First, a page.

Securing and defining how you’ll allow users to access your application(s) is a simple, yet complicated decision to make. Not only is this the first true barrier to entry for your end users, but it also is a key defining point for the overall usability of your application. So making the right choice matters. To assist you with that, I’ll provide some of the questions I use to make that determination.
Third-Party Platform Vs. Custom Build
Before any additional thought, or work for that matter as well, the decision between a third-party provider and building in-house must be addressed. Each choice has situations where it becomes a no-brainer to choose one over the other. For third-party, if you’re needing to iterate fast then nothing beats integrating with a solution that is out of the box stable, and secure. However, in situations where there are strict security rules and procedures around user data(i.e. Enterprise), then a custom-built solution is the only feasible choice.
When you’re in between those two extremes, that’s where things get tricky. That’s where you need to look at a few key factors: the type of product you’re building, what security concerns you’ll need to address, the target customer base, engineering department size, and needed velocity.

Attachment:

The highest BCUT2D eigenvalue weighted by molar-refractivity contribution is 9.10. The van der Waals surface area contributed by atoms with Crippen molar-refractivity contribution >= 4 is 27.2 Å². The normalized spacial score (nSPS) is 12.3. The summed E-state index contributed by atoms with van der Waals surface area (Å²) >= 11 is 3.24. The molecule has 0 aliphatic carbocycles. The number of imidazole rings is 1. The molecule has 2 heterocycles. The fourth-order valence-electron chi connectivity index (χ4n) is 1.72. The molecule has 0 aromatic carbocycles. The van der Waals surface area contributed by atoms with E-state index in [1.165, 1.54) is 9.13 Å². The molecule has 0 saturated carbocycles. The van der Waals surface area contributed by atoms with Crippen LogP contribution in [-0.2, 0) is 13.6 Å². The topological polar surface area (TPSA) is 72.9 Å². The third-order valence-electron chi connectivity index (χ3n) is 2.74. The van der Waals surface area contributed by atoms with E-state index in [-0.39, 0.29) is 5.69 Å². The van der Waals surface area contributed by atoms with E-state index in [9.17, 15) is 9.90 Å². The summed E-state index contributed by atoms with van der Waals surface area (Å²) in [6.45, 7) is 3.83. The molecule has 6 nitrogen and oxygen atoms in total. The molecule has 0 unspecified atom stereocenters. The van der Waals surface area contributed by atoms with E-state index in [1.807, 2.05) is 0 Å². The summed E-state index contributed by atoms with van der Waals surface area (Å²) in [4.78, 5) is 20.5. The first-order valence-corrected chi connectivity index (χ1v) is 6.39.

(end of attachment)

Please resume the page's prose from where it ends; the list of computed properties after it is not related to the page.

Storing Sensitive Data
Initially, storing sensitive data appears to be more related to data architecture decisions. Which is a key component of that architecture in your build. However, to properly support a session, a user authentication token(JWT for example) has to be stored somewhere. So with that, here we are!
In storing sensitive data, we have to think critically about what makes the most sense. While at the same time, we always get put into two camps: localStorage and cookies. While neither is 100% secure, both have advantages. In turn, that makes the choosing process a bit easier.
For localStorage, this makes sense if you don’t need your token to expire. With cookies, overall the best choice and most widely used, and are great at easily dynamically handling expiration and ensuring that your cookie can only be handled by the backend(if needed). Also for additional security here, it’s always great to encrypt your authentication token when being stored and transferred.
Authentication Check Frequency
Another aspect of authentication, closely tied to the storage method, that must be established is the frequency with which your authentication token must be refreshed. Every industry has different security practices that must be followed to ensure compliance and the most possible protection for end-users.
Setting up refreshing can be as simple as generating a new token every API call, bit excessive but can be needed for some industries, or setting up an interval where an API call is made to refresh your auth token.
Authentication strategies are fluid, and based on the type of application you’ll be building. Never keep things static with your approach, and become familiar with the multitude of stable approaches that can be applied universally. Either by themselves or in some form of a conjunction of multiple together.
Happy coding and authenticating!